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I have to admit, I miss the good old days when people screamed, yelled, and threw things when activities or production were not proceeding according to plan.
The first thing you are probably thinking is “Wait a minute, Jim, just two weeks ago you were talking about workplace thugs.” You would be correct but for a fine line. Workplace thugs are trying to personally attack people. I am talking about the passion of a (good) coach, an eager fan and so forth to borrow from sports.
Today’s mill meetings are often so politically correct that they lack any sense of urgency to accomplish the tasks at hand. Further, they are often so dispassionate that the real root cause problems are not discovered. I have to say, I have attended meetings where I thought I was on a high school science fair project team. And the direction and urgency were nearly as aimless.
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Passion is the fire that anneals the steel. It drives out the impurities. Passion can be awkward, clumsy and messy. That is why it is so effective—it challenges people to really get to the issues that art the stumbling blocks. Unfortunately, human resource departments, backed up by timid lawyers, have driven this effective tool out of management.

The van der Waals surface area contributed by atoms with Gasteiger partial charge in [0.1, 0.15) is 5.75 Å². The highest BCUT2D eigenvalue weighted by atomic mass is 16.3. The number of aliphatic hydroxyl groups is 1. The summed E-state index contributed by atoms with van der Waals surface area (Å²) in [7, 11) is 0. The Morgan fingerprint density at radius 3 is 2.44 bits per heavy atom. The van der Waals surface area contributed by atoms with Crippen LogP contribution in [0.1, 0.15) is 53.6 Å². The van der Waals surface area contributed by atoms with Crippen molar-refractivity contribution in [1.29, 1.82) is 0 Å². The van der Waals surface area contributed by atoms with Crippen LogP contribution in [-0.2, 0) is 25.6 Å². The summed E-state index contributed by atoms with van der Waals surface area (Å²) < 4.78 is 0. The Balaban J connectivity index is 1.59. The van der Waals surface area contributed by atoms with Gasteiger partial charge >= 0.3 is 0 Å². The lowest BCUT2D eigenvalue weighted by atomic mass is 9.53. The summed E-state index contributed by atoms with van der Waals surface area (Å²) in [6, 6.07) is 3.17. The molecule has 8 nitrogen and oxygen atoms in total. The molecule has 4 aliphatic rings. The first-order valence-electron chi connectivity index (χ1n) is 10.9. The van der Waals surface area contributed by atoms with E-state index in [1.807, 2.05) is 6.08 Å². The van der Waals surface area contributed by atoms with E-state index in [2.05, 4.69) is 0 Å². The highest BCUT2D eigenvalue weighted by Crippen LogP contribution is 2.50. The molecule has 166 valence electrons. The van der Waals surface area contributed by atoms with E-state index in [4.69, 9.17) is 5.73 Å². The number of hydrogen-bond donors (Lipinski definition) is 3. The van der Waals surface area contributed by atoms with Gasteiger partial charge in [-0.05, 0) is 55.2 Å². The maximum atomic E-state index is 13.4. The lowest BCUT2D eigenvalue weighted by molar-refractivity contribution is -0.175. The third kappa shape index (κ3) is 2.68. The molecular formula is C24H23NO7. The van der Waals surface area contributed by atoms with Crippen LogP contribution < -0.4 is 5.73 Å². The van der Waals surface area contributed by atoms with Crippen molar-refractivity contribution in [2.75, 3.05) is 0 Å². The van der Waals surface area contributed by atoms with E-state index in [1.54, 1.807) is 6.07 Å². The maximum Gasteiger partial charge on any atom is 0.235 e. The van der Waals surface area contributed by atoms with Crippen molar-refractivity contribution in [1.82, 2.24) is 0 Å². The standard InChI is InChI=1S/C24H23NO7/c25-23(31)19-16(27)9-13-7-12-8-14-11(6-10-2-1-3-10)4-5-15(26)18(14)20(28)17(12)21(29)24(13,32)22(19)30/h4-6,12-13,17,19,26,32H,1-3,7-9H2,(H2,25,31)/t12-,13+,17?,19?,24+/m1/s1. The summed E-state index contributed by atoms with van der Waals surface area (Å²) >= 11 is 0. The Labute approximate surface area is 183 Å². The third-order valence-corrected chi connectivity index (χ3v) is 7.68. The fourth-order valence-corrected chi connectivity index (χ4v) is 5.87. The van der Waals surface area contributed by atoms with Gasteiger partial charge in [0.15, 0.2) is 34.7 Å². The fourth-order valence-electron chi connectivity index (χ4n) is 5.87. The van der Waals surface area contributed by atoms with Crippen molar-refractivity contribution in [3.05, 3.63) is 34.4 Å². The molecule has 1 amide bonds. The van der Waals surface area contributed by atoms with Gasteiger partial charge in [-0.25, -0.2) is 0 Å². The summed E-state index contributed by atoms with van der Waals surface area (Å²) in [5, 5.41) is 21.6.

Yell at someone today and they run to HR claiming you are creating a hostile environment or picking on them. These are the same people who go to a sporting event and scream “Fire the coach!” at the slightest disappointment.
Yes, when I was a mill manager, my nickname was “Sledge” as in sledgehammer. That was over twenty-five years ago and I have mellowed a bit. I was probably over the top to some extent. However, there was never any doubt as to what I stood for, what I found important, how fast I wanted it corrected.
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Without passion, emphasis on making today’s production goal has no more importance than requesting a burned out light bulb to be changed. Today’s workforce, raised in a coddled society, has no chance of developing a sense of urgency on their own. Everyone is a victim. No one is responsible.
I think, to some extent, there is an advantage to having an agrarian upbringing, where one had to deal with the vagaries of nature—rain when you didn’t want it, dry when you needed rain and so forth. Towards that theory, I expect societies still moving from a large rural or agrarian population, that is third world countries, have a decided advantage in emerging industries over those well down the industrial revolution’s path (United States, Europe, Japan, Australia and so forth). This just may be the competitive edge.
How do you feel about passion in the workplace? Take our quiz this week to share your thoughts.
For safety this week, of course, too much passion can lead to safety mishaps. It takes a skillful leader to keep all in balance.
Be safe and we will talk next week.
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